Since the time of Peter the Great, Russia has adopted the military methods of the west while developing its own unique character in the evolution of military thought. Filled with contradictions, the tensions between political activity and the military offensive remained largely unresolved until after the German invasion in 1941. The Soviet fixation on offensive forces, concepts, and techniques in the late 1920s and 1930s obscured similar work on defense at the strategic, operational, and tactical level. Soviet brainpower and resources focused on the creation of shock armies, mechanized forces, and airborne forces; all those elements critical to achieving strategic offensive success through the conduct of deep operations and deep battle. By the Soviet's own admission, this fixation on the offensive caused them to pay too little attention to strategic, operational, and tactical level defensive operations, a deficiency vividly evident in 1941.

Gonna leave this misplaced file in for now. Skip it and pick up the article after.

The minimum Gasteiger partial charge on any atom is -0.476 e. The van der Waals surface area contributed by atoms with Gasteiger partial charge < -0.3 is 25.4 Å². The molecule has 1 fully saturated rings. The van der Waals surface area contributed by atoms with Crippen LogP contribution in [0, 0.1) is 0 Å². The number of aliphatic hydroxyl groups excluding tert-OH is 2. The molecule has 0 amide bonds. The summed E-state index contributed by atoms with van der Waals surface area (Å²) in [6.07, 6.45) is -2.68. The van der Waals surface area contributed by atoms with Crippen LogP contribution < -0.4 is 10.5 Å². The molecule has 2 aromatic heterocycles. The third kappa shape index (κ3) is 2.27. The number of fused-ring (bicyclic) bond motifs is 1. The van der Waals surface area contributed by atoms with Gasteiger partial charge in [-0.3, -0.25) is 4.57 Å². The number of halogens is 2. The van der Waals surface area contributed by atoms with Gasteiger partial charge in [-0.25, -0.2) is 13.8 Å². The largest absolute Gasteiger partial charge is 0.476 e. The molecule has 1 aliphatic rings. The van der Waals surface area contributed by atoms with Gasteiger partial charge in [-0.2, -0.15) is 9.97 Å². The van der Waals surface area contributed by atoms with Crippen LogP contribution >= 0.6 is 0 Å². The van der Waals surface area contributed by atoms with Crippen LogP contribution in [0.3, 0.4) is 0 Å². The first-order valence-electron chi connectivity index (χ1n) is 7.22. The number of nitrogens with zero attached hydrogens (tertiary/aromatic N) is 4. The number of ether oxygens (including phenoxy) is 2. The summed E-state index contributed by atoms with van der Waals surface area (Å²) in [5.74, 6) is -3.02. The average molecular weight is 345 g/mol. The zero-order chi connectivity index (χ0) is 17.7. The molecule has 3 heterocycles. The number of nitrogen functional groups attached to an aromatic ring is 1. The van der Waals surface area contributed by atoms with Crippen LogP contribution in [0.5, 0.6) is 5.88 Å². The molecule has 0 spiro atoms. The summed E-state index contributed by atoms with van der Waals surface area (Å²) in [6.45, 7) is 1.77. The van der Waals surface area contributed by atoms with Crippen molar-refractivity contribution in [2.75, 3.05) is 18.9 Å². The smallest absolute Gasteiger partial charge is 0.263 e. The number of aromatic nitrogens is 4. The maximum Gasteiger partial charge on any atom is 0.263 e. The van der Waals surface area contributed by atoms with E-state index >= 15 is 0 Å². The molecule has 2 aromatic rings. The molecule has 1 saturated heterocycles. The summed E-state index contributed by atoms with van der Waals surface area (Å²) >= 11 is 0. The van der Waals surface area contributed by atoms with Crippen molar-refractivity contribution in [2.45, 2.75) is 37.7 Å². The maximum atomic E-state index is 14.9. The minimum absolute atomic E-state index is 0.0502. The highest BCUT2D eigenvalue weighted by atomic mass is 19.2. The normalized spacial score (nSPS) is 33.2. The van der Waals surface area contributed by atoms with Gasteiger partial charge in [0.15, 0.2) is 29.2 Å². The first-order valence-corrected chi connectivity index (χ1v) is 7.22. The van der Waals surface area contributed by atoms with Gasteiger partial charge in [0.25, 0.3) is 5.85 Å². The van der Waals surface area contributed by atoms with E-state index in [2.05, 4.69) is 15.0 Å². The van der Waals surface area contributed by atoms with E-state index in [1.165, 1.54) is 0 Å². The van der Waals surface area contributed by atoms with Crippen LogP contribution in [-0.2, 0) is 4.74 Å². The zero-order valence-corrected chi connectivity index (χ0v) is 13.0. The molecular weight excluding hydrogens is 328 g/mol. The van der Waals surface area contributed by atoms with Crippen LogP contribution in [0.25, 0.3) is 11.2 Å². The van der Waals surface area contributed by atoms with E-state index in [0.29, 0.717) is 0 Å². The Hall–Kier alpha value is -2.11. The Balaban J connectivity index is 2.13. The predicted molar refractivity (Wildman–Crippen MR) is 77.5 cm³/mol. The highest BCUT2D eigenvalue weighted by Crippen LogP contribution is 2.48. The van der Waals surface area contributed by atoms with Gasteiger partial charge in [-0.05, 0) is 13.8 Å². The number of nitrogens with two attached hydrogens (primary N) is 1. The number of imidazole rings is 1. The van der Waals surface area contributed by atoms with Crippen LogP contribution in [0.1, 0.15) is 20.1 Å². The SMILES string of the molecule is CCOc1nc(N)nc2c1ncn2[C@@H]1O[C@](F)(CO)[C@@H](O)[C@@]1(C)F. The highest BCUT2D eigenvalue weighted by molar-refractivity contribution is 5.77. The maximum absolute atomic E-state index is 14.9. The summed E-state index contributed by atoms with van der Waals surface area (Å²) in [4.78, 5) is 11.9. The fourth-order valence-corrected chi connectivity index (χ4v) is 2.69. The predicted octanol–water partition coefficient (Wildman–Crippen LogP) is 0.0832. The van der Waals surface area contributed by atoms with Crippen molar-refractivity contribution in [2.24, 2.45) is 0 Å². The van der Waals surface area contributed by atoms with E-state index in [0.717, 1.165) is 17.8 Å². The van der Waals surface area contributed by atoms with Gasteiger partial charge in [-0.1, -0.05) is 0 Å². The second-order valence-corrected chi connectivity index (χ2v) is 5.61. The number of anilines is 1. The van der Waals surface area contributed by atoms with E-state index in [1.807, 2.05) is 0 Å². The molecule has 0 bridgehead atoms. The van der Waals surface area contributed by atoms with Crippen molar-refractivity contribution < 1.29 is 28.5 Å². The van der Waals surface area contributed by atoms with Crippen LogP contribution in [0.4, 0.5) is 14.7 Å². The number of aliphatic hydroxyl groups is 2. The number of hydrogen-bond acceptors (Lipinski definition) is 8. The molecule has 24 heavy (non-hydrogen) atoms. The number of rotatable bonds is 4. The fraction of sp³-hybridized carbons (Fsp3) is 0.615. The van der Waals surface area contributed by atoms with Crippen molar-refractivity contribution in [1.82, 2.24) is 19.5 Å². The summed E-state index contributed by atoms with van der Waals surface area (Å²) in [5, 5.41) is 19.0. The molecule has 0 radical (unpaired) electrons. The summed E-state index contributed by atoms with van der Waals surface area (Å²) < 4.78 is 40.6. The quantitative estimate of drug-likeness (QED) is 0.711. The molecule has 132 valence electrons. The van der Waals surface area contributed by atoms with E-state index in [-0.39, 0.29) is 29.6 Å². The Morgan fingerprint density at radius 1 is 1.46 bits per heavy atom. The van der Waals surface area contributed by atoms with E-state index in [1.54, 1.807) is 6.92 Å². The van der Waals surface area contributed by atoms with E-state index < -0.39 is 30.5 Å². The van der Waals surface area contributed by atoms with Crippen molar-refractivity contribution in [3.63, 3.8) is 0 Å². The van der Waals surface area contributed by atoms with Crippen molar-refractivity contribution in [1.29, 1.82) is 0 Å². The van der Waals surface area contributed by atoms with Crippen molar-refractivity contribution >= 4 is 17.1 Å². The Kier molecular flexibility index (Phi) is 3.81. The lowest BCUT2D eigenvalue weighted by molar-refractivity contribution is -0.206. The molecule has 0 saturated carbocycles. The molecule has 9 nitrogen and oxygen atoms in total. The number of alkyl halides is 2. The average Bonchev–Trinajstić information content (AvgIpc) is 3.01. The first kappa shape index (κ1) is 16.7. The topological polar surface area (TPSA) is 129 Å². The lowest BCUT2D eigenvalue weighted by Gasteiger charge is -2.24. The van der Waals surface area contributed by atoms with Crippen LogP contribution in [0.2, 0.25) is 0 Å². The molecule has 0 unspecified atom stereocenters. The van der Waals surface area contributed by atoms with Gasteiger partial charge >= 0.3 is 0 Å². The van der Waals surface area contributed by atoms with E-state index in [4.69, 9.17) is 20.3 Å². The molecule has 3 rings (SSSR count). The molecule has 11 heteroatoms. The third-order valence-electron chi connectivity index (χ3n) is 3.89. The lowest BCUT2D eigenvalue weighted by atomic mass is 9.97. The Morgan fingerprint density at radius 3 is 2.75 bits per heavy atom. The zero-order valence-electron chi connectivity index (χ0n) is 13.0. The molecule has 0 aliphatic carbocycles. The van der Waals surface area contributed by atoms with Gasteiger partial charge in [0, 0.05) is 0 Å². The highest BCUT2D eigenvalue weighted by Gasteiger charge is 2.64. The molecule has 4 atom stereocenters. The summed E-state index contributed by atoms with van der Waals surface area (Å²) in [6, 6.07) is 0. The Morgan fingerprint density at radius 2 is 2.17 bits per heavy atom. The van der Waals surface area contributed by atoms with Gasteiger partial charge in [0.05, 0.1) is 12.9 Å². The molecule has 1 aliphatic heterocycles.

Soviet victory on the Eastern Front was a product first and foremost of the Soviet defensive effort. Only successful defense could have paved the way for offensive victory. Moreover, the development of strategic and operational defenses depended directly on the Soviet ability to stop German offensive action at the tactical level. Soviet development of effective tactical defenses was a long and difficult process. It involved changing the offensive mind-set of Soviet officers. It also entailed the training of a generation of officers capable of ably controlling forces at the tactical level and the fielding of equipment of the type and in the numbers necessary to conduct successful combined arms defense. Development of tactical defense concepts involved a process of education that began in June 1941 and continued throughout the war. The fruits of that education were apparent at the Battle of Kursk. By February 14, 1943, the Soviets seemed unstoppable, recapturing the major city of Kharkov from the Germans. The Red Army war machine had grown more powerful while that of the Germans proportionally declined.